February 6th, 2018
By Dr Githinji Gitahi
At least 200 million girls and women alive today have undergone female genital mutilation/cutting (FGM/C) in 30 different countries, according to UNICEF. Behind these statistics are the harrowing stories of countless women and girls who have endured tremendous suffering, often silently, because of FGM/C.
The cut causes serious medical complications, such as extreme pain, excessive bleeding, wound infection, maternal and newborn complications, and sometimes death. In many cultures where FGM/C is practiced, it is also directly linked to marriageability and is typically carried out on young girls below the age of 15 to make them eligible brides.
This not only promotes early child marriages, but also increases school dropout rates for girls. FGM/C therefore perpetuates the vicious cycle of gender inequality that the world is fighting to end by 2030 through Sustainable Development Goal 5 (achieve global equality and empower all women and girls).
It is against this backdrop that the United Nations declared 6 February as the annual observance date for the International Day of Zero Tolerance for Female Genital Mutilation. The year’s commemoration marks six years since the first declaration in 2012.
Over these six years, sustained advocacy by a cross-section of donors, development agencies, NGOs and governments has helped raised global awareness about the negative effects of FGM/C.
Thanks to this awareness, FGM/C is now criminalized in most countries around the world. Perpetrators risk significant jail time, including life imprisonment in Kenya, Uganda and Guinea, just to name a few countries.
However, criminalization of FGM/C has still not translated into any significant prosecutions and convictions. Even in the U.K., which has a criminal justice system that is highly protective of women’s rights, there is yet to be a single conviction, despite FGM/C being criminalized in 1985 and the U.K. government estimating that 170,000 women and girls there have undergone the harmful procedure.
Though it has raised much-needed awareness, criminalization has not deterred the practice of FGM/C. UNICEF notes that if current trends continue, the number of girls and women subjected to FGM will increase significantly over the next 15 years.
Evidently, laws alone are not effective in deterring FGM/C. We must also involve local communities in this fight. In many communities where FGM/C is a defining part of the culture, the key to change lies in transforming the perceptions and attitudes of cultural gatekeepers such as elders and traditional healers.
They are the ones who play the most decisive role in defining the cultural identity of the community. Enlisting them as allies in the war against FGM/C is therefore indispensable in ending the practice.
As the largest Africa-led health NGO in Africa, with a presence in more than 35 African countries, Amref Health Africa has purposely involved cultural gatekeepers of local communities in its anti-FGM/C interventions. This model has produced commendable results and can serve as a blueprint for ending FGM/C around the world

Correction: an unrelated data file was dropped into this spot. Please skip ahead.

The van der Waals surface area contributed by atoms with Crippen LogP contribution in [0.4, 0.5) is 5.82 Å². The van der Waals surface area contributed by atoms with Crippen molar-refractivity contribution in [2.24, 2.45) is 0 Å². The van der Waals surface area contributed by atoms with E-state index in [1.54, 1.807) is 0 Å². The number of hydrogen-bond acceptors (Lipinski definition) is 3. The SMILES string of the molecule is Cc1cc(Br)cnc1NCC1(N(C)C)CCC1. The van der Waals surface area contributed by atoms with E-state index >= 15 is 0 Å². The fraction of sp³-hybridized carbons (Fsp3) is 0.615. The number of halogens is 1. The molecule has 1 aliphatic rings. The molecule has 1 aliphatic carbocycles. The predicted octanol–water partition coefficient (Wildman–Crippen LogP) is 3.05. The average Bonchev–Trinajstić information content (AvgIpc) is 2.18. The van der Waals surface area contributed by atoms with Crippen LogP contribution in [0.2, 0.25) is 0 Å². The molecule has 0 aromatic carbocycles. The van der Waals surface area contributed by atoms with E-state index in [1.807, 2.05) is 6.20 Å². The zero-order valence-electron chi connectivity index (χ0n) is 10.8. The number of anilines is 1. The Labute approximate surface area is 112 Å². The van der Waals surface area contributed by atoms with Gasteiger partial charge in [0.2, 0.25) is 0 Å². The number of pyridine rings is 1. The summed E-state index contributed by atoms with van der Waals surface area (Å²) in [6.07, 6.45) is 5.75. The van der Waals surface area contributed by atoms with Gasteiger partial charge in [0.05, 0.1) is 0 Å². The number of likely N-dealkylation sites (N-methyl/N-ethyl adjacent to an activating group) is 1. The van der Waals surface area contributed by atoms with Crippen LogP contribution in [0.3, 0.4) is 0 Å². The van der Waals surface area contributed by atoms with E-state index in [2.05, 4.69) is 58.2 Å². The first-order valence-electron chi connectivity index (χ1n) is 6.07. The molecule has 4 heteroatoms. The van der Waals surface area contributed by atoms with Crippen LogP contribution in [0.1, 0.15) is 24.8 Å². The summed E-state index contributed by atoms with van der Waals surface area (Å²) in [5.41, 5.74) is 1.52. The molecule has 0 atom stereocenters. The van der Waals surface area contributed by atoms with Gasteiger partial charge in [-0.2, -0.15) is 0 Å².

By patiently engaging elders, traditional circumcisers and moran chiefs in the Maasai and Samburu communities in East Africa, we have successfully convinced a significant number of them to withdraw support for FGM/C.
In place of FGM/C, we have promoted the alternative rite of passage (ARP) model, which retains all the cultural celebrations surrounding a girl’s transition to womanhood but without the cut and early marriage.
In just under a decade, 15,000 girls in the Maasai and Samburu communities have gone through the ARP program. This would not have been possible if cultural decision-makers and community gatekeepers did not take ownership and leadership of the fight against FGM/C.
Tellingly, one of the global champions of ARP hails from the Maasai community in Kenya. Nice Leng’ete, who escaped the cut when she was 8-years-old, has earned global acclaim, including a feature story in the New York Times, because of her community-led approach to ending FGM.
Helping 15,000 Maasai and Samburu girls avoid the is still not enough in view of the prevalence of FGM/C in these two communities. We are committed to doing much more and are building strategic partnerships to accelerate progress.
This notwithstanding, our ARP model has been successful thus far and serves as a compelling example of the effectiveness of involving local communities in the war against FGM/C.
Through our work, we have demonstrated that local communities are essential allies. However, for this to work, organisations have to be willing to roll up their sleeves and work in these communities.
During this year’s International Day of Zero Tolerance for Female Genital Mutilation, we need to amplify the voice of local communities, cognisant of the fact that the greatest catalyst for cultural change comes from within a culture and not outside it.